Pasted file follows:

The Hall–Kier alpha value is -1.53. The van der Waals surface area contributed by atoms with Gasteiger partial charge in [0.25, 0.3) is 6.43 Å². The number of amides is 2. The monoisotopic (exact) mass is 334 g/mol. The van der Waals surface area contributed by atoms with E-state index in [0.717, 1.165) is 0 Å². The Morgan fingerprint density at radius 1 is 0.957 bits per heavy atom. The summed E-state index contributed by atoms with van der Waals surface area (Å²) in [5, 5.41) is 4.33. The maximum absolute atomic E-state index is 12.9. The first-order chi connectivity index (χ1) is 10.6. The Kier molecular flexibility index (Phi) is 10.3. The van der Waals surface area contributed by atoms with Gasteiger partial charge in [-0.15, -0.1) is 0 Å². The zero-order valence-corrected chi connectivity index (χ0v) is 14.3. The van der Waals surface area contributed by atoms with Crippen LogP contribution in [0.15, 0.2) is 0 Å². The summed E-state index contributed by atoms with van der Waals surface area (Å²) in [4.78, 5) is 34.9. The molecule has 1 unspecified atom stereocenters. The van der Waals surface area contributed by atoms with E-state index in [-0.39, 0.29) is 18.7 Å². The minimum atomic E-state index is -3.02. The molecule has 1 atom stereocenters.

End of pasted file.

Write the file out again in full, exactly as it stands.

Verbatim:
The Hall–Kier alpha value is -1.53. The van der Waals surface area contributed by atoms with Gasteiger partial charge in [0.25, 0.3) is 6.43 Å². The number of amides is 2. The monoisotopic (exact) mass is 334 g/mol. The van der Waals surface area contributed by atoms with E-state index in [0.717, 1.165) is 0 Å². The Morgan fingerprint density at radius 1 is 0.957 bits per heavy atom. The summed E-state index contributed by atoms with van der Waals surface area (Å²) in [5, 5.41) is 4.33. The maximum absolute atomic E-state index is 12.9. The first-order chi connectivity index (χ1) is 10.6. The Kier molecular flexibility index (Phi) is 10.3. The van der Waals surface area contributed by atoms with Gasteiger partial charge in [-0.15, -0.1) is 0 Å². The zero-order valence-corrected chi connectivity index (χ0v) is 14.3. The van der Waals surface area contributed by atoms with Crippen LogP contribution in [0.15, 0.2) is 0 Å². The summed E-state index contributed by atoms with van der Waals surface area (Å²) in [4.78, 5) is 34.9. The molecule has 1 unspecified atom stereocenters. The van der Waals surface area contributed by atoms with E-state index in [-0.39, 0.29) is 18.7 Å². The minimum atomic E-state index is -3.02. The molecule has 1 atom stereocenters.